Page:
Ms. I’m Hiring heads back to the corner office feeling good about the candidates she has interviewed but realizes she has a very tough decision on her hands.

Ms. I’m Hiring reviews her notes from the all the interviews and has identified the top three candidates for the position – you are one of the candidates.

Ms. I’m Hiring reviews the top three resumes and they are equally good. She reviews the work experience for the top candidates and they are all equally qualified. She goes over each interview with the top three candidates and they were all equally good as well.

Feeling stressed Ms. I’m Hiring decides to leave the office and go home for an early evening jog to think things over – after all the weather is beautiful outside. She gets back from her jog and she still has not made a decision – the candidates are all so good.

Just before bed Ms. I’m Hiring decides to Google the candidates to see what she finds on the top three candidates.

She enters candidate number one’s name and finds nothing.

She enters candidate number two’s name and finds nothing.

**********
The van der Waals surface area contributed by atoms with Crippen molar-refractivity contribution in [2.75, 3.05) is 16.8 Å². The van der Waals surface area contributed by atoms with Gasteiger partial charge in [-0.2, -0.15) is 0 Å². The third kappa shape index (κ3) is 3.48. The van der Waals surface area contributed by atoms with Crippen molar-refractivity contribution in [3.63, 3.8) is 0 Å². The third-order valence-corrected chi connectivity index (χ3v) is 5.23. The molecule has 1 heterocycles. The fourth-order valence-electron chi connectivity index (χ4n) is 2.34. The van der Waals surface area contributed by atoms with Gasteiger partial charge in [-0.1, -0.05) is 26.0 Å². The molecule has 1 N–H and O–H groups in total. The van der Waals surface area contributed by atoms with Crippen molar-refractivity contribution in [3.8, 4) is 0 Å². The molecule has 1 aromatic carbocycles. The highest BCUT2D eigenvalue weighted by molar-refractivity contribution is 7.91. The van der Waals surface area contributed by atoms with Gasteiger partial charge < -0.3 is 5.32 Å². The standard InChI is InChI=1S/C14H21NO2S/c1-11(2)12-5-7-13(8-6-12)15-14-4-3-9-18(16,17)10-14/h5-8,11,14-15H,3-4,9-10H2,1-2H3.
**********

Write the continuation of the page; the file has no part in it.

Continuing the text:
She enters your name and finds your professional blog and personal website.

She reads some of your posts and really likes your creativity and ideas.

Ms. I’m Hiring closes her laptop, goes to bed and sleeps peacefully.

The next day you receive a phone call and Ms. I’m Hiring says – you are hired – I really enjoyed your blog. When can you start?

You say today.

When will you start creating your personal brand?

How about today?


Chad Levitt is the author of the New Sales Economy blog, which focuses on how Sales 2.0 & Social Media can help you connect, create more opportunities and increase your business. Chad is also the featured Sales 2.0 blogger at, the number one web portal for sales pros, the professional athletes of the business world. Make sure to connect with him on Twitter @chadalevitt.